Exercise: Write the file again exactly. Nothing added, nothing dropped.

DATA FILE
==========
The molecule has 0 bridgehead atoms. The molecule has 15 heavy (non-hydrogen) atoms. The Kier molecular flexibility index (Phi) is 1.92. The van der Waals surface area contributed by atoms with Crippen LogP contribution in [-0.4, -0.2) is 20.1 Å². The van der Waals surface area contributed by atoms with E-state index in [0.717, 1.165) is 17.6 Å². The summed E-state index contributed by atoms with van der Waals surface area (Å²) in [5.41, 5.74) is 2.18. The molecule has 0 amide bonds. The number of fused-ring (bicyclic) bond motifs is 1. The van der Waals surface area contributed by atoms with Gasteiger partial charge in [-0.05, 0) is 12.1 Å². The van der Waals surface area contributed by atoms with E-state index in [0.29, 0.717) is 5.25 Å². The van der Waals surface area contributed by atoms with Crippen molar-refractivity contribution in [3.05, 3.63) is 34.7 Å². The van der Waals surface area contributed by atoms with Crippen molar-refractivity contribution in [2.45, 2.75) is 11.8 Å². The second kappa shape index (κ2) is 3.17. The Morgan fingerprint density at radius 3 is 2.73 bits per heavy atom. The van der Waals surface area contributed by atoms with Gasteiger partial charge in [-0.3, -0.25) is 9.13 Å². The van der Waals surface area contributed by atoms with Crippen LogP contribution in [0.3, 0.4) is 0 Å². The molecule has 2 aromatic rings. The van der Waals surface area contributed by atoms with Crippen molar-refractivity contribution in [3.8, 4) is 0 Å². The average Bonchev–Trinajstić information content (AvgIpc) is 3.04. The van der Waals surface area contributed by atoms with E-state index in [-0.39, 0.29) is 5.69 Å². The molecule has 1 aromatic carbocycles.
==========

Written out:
The molecule has 0 bridgehead atoms. The molecule has 15 heavy (non-hydrogen) atoms. The Kier molecular flexibility index (Phi) is 1.92. The van der Waals surface area contributed by atoms with Crippen LogP contribution in [-0.4, -0.2) is 20.1 Å². The van der Waals surface area contributed by atoms with E-state index in [0.717, 1.165) is 17.6 Å². The summed E-state index contributed by atoms with van der Waals surface area (Å²) in [5.41, 5.74) is 2.18. The molecule has 0 amide bonds. The number of fused-ring (bicyclic) bond motifs is 1. The van der Waals surface area contributed by atoms with Gasteiger partial charge in [-0.05, 0) is 12.1 Å². The van der Waals surface area contributed by atoms with E-state index in [0.29, 0.717) is 5.25 Å². The van der Waals surface area contributed by atoms with Crippen molar-refractivity contribution in [3.05, 3.63) is 34.7 Å². The van der Waals surface area contributed by atoms with Crippen molar-refractivity contribution in [2.45, 2.75) is 11.8 Å². The second kappa shape index (κ2) is 3.17. The Morgan fingerprint density at radius 3 is 2.73 bits per heavy atom. The van der Waals surface area contributed by atoms with Gasteiger partial charge in [-0.3, -0.25) is 9.13 Å². The van der Waals surface area contributed by atoms with Crippen LogP contribution in [0.3, 0.4) is 0 Å². The molecule has 2 aromatic rings. The van der Waals surface area contributed by atoms with Crippen molar-refractivity contribution in [3.8, 4) is 0 Å². The average Bonchev–Trinajstić information content (AvgIpc) is 3.04. The van der Waals surface area contributed by atoms with E-state index in [-0.39, 0.29) is 5.69 Å². The molecule has 1 aromatic carbocycles.